As a result of recent technological innovations improving the ability to extract oil and natural gas from shale and other rock formations, the popularity of hydraulic fracturing, or fracking, has surged, leading to new investment opportunities and positive growth for the domestic gas and oil production industry. With the expansion, however, has come risk and scrutiny.[1]

To help quantify and qualify those potential risks, and in response to escalating public concern, Congress directed the U.S. Environmental Protection Agency (“EPA”) to conduct a study into the potential impacts of fracking on drinking and ground water. A first report of results is expected by the end of 2012, with a final report to be released in 2014.

Excerpts from:

Waste not: Common Sense Ways To Reduce Methane Pollution from the Oil and Natural Gas Industry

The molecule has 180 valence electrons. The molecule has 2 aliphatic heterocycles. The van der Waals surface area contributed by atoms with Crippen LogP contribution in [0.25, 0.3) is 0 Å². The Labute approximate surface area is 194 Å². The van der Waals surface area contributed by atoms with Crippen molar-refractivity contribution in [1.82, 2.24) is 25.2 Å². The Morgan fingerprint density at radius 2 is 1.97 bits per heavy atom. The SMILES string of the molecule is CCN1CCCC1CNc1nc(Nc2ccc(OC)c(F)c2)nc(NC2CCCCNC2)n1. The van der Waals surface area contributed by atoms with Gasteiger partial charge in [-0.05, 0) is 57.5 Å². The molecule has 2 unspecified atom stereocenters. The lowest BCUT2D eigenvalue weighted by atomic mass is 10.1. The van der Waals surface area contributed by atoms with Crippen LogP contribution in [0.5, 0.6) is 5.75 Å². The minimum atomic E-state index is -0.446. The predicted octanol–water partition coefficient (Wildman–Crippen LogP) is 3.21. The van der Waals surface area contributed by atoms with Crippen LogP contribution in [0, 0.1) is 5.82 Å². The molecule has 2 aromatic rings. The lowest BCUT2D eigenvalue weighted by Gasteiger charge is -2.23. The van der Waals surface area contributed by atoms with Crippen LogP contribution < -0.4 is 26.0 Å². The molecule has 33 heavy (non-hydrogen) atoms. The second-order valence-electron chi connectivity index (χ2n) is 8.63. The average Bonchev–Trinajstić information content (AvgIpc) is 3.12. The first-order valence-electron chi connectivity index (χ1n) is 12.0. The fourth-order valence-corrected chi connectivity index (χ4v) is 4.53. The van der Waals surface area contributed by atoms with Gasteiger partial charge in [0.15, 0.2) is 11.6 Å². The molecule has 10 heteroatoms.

The case for taking action on climate change has never been clearer: as the third National Climate Assessment states, the U.S. is already experiencing the effects of climate change, from increasing heat across the country to more extreme weather events totaling billions of dollars in damage. Given these impacts, and much worse to come, the cost of inaction to our health, environment, and economy is far too great, especially when effective and low-cost means for reducing climate-warming pollution are available now.

In this report, we show how the U.S. Environmental Protection Agency (EPA) can fulfill the agency’s duty under the Clean Air Act to cut in half dangerous, wasteful methane pollution from the largest industrial source—the oil and gas industry—in just a few years, using common sense standards based on available, low-cost control measures for a targeted

The oil and gas industry is the nation’s largest industrial source of methane, a much more potent climate-warming pollutant than carbon dioxide pound-for-pound, and the oil and gas sector is the second largest industrial contributor to overall climate pollution. Moreover, there is compelling evidence that the industry is releasing a lot more methane than is currently accounted for in government inventories. For the full report